Prof Douglas J. Paul > Silicon Photonics

Silicon has long dominated microelectronics and nanoelectronics but due to the indirect bandgap and the lack of any silicon interband laser, many believe silicon is not a material for optics or photonics. There is now significant interest at integrating photonic components onto a silicon chip. This is heavily influenced by the copper interconnects for the input and output being close to the maximum bandwidth and speed. Further speed can only be achieved by moving to optical solutions and using fibre optics to transmit data.


Glasgow has been working on Si Photonics for a number of years and has developed a complete suit of devices which can be integrated together to build complete photonic circuits on top of silicon chips. Components now available include all the passives that Marc Sorel's group has been pioneering (low loss waveguides, couplers, MMIs, slow light devices, high Q cavities (Q > 150,000), delay lines, heater switches and mach-Zehnder phase shifters). My own research group has been strongly involved in looking at active devices including Ge on Si single photon avalanche detectors, quantum confined Stark effect modulators using Ge quantum wells, strain induced long wavelength emission and photodetection and frequency up and down conversion with non-linear Si photonics. We are also involved in trying to make Ge lasers and efficient LEDs for near infrared applications.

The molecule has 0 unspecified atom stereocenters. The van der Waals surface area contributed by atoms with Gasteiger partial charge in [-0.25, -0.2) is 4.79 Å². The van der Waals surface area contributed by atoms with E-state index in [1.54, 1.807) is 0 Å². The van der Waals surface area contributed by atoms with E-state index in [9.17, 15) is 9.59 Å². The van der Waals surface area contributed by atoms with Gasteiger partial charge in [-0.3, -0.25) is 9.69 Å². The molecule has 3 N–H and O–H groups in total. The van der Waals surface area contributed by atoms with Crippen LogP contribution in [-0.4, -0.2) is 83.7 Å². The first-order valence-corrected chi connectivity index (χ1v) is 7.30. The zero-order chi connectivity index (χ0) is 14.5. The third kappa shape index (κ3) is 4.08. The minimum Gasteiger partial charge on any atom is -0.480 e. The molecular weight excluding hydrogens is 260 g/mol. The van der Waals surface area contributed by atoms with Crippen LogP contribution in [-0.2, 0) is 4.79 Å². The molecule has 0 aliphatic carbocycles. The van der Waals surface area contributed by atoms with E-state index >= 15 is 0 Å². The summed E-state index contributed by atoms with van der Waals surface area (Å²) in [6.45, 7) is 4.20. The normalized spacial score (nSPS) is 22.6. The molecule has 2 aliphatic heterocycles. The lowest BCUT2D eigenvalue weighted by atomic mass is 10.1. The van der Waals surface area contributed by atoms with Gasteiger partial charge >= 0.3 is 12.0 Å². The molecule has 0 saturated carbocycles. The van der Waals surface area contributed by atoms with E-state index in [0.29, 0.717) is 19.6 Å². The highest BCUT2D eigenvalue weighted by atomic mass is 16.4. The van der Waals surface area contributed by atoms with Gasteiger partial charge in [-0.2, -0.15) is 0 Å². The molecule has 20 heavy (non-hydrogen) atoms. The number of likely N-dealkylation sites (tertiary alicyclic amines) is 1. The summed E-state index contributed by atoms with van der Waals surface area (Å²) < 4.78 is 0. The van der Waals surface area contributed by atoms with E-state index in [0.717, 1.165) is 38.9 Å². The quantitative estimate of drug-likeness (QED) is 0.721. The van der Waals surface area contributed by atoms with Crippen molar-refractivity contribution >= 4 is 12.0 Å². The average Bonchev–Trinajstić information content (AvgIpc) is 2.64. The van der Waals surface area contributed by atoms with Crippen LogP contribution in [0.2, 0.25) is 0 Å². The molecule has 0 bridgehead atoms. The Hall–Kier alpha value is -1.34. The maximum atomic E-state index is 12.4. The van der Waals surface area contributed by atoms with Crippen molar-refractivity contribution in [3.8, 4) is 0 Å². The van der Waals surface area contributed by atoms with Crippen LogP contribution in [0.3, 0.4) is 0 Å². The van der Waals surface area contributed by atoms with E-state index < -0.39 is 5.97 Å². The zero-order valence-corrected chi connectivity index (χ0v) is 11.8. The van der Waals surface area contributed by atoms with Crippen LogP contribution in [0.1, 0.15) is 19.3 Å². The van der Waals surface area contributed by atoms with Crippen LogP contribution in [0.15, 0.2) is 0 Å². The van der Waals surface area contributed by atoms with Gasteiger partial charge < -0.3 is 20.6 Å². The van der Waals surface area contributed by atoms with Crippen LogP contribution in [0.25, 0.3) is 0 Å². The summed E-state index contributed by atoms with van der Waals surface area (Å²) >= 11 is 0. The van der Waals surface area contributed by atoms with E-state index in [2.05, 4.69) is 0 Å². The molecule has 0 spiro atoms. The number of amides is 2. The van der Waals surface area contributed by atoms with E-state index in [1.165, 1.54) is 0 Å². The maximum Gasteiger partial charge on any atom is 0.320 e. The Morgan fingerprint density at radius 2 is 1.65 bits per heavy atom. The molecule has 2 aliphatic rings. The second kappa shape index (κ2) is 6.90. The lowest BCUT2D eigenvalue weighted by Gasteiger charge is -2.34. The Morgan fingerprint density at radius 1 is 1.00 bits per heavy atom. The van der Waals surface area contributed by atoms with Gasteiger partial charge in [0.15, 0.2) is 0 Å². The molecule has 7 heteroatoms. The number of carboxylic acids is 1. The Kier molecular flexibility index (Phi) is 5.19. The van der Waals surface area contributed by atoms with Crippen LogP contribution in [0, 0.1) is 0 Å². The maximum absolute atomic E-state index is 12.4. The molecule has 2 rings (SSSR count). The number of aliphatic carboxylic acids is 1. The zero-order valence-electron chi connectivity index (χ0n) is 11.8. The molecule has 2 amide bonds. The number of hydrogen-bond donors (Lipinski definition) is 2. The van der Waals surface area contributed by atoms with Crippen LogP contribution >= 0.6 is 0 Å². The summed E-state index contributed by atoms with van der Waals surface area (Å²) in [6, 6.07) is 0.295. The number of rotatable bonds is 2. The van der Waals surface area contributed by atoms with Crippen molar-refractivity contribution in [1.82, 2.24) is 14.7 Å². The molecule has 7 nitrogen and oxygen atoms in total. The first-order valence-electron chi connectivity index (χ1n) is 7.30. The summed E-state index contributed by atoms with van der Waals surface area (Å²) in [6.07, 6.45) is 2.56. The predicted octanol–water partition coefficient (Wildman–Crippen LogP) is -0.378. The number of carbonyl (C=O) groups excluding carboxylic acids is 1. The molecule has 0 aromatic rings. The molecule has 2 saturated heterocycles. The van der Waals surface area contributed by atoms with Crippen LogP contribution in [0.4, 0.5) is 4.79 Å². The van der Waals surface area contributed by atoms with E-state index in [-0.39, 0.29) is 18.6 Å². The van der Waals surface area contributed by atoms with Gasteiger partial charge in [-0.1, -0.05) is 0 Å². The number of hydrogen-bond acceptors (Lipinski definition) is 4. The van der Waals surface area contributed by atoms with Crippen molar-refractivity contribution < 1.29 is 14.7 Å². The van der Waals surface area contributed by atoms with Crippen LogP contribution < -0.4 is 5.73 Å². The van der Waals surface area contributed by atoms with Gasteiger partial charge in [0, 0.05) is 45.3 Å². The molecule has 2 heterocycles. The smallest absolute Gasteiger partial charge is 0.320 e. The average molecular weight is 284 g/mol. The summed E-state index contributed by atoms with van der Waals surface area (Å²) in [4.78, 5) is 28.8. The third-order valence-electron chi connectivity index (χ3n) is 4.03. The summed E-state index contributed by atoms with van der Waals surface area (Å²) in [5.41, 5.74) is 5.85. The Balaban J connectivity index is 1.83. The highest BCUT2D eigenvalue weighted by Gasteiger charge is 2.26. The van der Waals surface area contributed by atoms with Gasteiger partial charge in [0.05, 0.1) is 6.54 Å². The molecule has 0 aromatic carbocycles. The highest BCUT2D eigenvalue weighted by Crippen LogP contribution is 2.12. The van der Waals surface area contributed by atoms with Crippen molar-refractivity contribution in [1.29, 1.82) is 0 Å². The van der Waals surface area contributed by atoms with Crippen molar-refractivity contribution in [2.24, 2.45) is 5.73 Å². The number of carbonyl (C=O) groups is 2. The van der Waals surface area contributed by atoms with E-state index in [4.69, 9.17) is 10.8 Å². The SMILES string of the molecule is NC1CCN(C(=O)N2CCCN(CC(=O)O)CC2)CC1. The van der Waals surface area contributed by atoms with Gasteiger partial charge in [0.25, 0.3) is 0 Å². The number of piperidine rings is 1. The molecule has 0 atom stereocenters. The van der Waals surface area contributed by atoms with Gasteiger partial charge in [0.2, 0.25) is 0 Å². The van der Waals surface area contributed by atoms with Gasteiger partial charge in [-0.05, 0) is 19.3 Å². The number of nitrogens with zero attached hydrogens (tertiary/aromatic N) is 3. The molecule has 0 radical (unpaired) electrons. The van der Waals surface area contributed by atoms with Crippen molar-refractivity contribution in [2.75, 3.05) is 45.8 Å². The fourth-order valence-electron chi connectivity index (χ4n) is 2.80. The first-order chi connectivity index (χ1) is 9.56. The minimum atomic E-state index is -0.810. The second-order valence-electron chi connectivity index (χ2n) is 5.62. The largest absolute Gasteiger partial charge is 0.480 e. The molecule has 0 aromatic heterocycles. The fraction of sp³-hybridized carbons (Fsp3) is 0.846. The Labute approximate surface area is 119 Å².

Our main focus for the research is now integrated Si photonics for quantum technology and for mid-infrared sensing applications including Ge plasmonics.